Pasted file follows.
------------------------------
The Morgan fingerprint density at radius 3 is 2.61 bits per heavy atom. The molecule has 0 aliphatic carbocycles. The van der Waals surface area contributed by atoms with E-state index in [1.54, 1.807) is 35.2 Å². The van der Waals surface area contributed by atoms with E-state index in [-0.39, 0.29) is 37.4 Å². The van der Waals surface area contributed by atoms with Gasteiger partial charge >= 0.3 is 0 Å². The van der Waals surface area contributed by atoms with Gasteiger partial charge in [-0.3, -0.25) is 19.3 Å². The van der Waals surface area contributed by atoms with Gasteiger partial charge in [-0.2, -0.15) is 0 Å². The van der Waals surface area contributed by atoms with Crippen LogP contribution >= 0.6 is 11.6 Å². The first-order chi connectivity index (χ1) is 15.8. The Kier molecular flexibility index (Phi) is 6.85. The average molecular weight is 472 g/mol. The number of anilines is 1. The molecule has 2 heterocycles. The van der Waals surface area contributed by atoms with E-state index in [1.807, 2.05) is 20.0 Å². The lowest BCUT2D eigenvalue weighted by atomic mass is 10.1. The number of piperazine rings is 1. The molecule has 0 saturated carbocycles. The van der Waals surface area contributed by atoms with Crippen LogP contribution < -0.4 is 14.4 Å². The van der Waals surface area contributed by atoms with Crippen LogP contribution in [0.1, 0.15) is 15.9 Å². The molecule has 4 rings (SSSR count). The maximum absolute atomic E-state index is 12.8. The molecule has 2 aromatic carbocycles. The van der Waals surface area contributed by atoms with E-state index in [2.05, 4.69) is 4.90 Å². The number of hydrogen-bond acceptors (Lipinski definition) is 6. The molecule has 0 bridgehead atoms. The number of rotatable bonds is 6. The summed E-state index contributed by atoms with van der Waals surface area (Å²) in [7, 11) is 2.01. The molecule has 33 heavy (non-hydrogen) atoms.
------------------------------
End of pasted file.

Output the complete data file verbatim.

The Morgan fingerprint density at radius 3 is 2.61 bits per heavy atom. The molecule has 0 aliphatic carbocycles. The van der Waals surface area contributed by atoms with E-state index in [1.54, 1.807) is 35.2 Å². The van der Waals surface area contributed by atoms with E-state index in [-0.39, 0.29) is 37.4 Å². The van der Waals surface area contributed by atoms with Gasteiger partial charge >= 0.3 is 0 Å². The van der Waals surface area contributed by atoms with Gasteiger partial charge in [-0.3, -0.25) is 19.3 Å². The van der Waals surface area contributed by atoms with Gasteiger partial charge in [-0.2, -0.15) is 0 Å². The van der Waals surface area contributed by atoms with Crippen LogP contribution >= 0.6 is 11.6 Å². The first-order chi connectivity index (χ1) is 15.8. The Kier molecular flexibility index (Phi) is 6.85. The average molecular weight is 472 g/mol. The number of anilines is 1. The molecule has 2 heterocycles. The van der Waals surface area contributed by atoms with E-state index in [1.807, 2.05) is 20.0 Å². The lowest BCUT2D eigenvalue weighted by atomic mass is 10.1. The number of piperazine rings is 1. The molecule has 0 saturated carbocycles. The van der Waals surface area contributed by atoms with Crippen LogP contribution < -0.4 is 14.4 Å². The van der Waals surface area contributed by atoms with Crippen LogP contribution in [0.1, 0.15) is 15.9 Å². The molecule has 4 rings (SSSR count). The maximum absolute atomic E-state index is 12.8. The molecule has 2 aromatic carbocycles. The van der Waals surface area contributed by atoms with E-state index in [2.05, 4.69) is 4.90 Å². The number of hydrogen-bond acceptors (Lipinski definition) is 6. The molecule has 0 bridgehead atoms. The number of rotatable bonds is 6. The summed E-state index contributed by atoms with van der Waals surface area (Å²) in [7, 11) is 2.01. The molecule has 33 heavy (non-hydrogen) atoms.